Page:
Another personality affecting the city’s architecture is Gaudi. It is said that Gaudi’s style is inspired by nature. Along with other buildings in the city, “La Sagrada Familia” cathedral is a must-see masterpiece by Gaudi. Not every magnificent building is beautiful. However, “La Sagrada Familia” cathedral is magnificent, aesthetic and beautiful. Gaudi worked until the end of his life to complete this work; however he had only finished one of the towers by the time he died. In spite of the technological advancements of the century, the construction is still not complete.
Constructed as an indication of aristocracy for the Güell family between the years of 1900-1914, Park Güell was not open to the public until 1923. Offering an extraordinary opportunity to make sense of Gaudi’s art, Park Güell welcomes its visitors with two houses that look like buildings made of candy in fairy tales. The Güell family’s fondness for English gardens and the fact that Gaudi was inspired by nature affected the design of this park. Stalactites under bridges, engravings on garden gates and structures in this park are unique. It is almost like an outdoor Gaudi museum. The mosaic salamander at the main entrance to the garden is the park’s symbol; the entrance designed in the shape of a spine with houses on both sides is a must-see. Park Güell is located on a hill which offers a full view across Barcelona. Gaudi, who put serpentine seating around the edges of what we may call a terrace, provided us with the opportunity to gaze at the port and the city from afar. Surrounding the whole terrace, this long serpentine seating covered with ceramics is one of the most interesting places in the park.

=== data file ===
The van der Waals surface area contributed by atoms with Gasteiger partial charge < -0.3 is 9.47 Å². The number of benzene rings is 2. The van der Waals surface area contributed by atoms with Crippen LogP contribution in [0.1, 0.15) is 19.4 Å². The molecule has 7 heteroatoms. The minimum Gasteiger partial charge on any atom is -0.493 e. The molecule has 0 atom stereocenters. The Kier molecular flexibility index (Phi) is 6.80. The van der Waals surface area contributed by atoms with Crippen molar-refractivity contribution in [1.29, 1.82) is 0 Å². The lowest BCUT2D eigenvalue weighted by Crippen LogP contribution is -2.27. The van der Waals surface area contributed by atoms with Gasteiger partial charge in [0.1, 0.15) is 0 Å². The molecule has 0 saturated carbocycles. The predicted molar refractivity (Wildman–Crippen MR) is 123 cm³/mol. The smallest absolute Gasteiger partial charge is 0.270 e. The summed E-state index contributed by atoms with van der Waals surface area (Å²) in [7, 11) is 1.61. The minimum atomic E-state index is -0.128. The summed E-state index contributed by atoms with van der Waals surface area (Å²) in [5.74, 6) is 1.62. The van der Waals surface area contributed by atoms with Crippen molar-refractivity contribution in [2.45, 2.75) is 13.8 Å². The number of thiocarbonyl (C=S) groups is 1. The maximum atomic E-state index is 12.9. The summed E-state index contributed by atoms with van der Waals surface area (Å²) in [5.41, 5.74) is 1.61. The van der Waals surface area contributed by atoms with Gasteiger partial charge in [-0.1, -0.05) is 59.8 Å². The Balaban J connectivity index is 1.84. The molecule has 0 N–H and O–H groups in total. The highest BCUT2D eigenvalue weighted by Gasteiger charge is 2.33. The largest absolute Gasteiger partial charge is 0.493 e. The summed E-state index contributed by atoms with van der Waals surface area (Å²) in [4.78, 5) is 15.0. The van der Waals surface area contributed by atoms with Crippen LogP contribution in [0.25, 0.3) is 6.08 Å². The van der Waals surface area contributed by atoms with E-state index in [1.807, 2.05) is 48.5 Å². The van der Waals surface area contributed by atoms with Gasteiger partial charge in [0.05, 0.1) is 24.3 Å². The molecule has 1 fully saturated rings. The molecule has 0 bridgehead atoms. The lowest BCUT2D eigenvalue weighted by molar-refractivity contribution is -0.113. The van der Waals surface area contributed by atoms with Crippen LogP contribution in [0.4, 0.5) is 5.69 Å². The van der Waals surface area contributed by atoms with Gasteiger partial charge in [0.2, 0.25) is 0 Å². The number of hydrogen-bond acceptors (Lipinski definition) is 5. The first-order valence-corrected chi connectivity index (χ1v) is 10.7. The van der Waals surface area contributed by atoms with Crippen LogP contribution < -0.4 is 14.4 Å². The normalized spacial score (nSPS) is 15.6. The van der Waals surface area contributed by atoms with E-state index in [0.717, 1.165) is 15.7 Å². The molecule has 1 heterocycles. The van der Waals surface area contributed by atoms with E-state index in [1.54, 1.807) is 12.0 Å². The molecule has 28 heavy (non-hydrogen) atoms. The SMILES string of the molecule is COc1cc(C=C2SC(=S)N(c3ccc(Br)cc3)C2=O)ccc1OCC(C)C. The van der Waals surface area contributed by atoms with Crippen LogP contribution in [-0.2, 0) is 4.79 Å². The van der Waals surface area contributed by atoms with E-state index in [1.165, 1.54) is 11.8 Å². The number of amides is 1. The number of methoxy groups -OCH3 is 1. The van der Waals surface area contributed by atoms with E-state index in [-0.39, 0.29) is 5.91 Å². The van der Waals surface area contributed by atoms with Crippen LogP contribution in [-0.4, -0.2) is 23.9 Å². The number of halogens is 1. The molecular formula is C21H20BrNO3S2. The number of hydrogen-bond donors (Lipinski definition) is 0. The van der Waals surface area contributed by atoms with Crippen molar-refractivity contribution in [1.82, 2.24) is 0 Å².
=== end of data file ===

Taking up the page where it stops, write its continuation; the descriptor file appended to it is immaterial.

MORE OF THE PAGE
Located in the north of Barcelona, the Dalí Theater and Museum in Figueres, a town near the French border, is a world famous, must-see museum. In this museum, pencil drawings, oil on canvas paintings, short films and three dimensional works of art are displayed. Dali is the most famous 20th century painter of the surrealist movement. When the mayor of Figueres wanted to restore the City Hall Theater — which hosted the first Dalí exhibition and was damaged during civil war — and turn it into the “Dalí Theater and Museum” in 1960, the construction began. Dalí was personally involved with the construction and decoration of the museum until 1974 and put a lot of time and effort into the project. Even after the museum opened in 1974, Dalí continued to make small additions and modifications until 1980. Dalí died of heart failure on September 23, 1989 and he was buried in the crypt of the Dalí Theater and Museum in Figueres.
Although he frequently depicts Catalonia countryside in his paintings, he mostly lived in Madrid and Paris. You can read Dalí’s autobiography, published in 1942, to help you get to grips with his works and symbolism.
Spot 1: Three words you need to know before you visit Barcelona: “siesta”, “paella” (rice with saffron and seafood), “mañana” (tomorrow)
Spot 2: Three things you need to do if you visit Barcelona:
- Go to a Tapas Bar, eat Patatas Bravas and Pan Catalan (tomato bread)
- Even if just once, go to a match at the Camp Nou stadium. It has 98,000 seats so you can see the stadium of one of the world’s biggest football clubs and soak up the atmosphere.
- Walk around and discover the alleys. The famous writer Herman Hesse says that he always prefers walking when he visits a city: “Life in a public market or on streets, the dance of the sun, shadows falling on earth and streets, a tree reaching to sky, sound and the movement of an animal, walking and behaviors of people... crowded streets... A person traveling without looking for these things inside him and who doesn’t question the escape routes of life returns home with nothing worthwhile.”
Note: This article has been published in the 8th edition of Turkish Aviation Academy magazine.
(*) You can use this content as long as you cite this website.